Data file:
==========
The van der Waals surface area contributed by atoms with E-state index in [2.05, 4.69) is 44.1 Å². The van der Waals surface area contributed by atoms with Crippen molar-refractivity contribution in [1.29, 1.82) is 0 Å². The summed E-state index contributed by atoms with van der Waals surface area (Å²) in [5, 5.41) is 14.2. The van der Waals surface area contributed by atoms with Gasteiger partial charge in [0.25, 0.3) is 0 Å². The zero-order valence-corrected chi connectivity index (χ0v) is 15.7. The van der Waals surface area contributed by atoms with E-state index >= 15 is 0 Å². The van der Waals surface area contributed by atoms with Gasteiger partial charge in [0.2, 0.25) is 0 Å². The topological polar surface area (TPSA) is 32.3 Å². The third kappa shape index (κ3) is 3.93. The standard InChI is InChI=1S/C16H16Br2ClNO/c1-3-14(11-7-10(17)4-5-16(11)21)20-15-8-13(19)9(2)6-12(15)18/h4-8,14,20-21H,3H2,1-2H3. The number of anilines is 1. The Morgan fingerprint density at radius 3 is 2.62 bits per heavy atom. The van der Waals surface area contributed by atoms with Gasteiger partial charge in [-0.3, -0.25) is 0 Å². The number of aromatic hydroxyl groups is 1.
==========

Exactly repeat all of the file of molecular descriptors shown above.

The van der Waals surface area contributed by atoms with E-state index in [2.05, 4.69) is 44.1 Å². The van der Waals surface area contributed by atoms with Crippen molar-refractivity contribution in [1.29, 1.82) is 0 Å². The summed E-state index contributed by atoms with van der Waals surface area (Å²) in [5, 5.41) is 14.2. The van der Waals surface area contributed by atoms with Gasteiger partial charge in [0.25, 0.3) is 0 Å². The zero-order valence-corrected chi connectivity index (χ0v) is 15.7. The van der Waals surface area contributed by atoms with E-state index >= 15 is 0 Å². The van der Waals surface area contributed by atoms with Gasteiger partial charge in [0.2, 0.25) is 0 Å². The topological polar surface area (TPSA) is 32.3 Å². The third kappa shape index (κ3) is 3.93. The standard InChI is InChI=1S/C16H16Br2ClNO/c1-3-14(11-7-10(17)4-5-16(11)21)20-15-8-13(19)9(2)6-12(15)18/h4-8,14,20-21H,3H2,1-2H3. The number of anilines is 1. The Morgan fingerprint density at radius 3 is 2.62 bits per heavy atom. The van der Waals surface area contributed by atoms with Gasteiger partial charge in [-0.3, -0.25) is 0 Å². The number of aromatic hydroxyl groups is 1.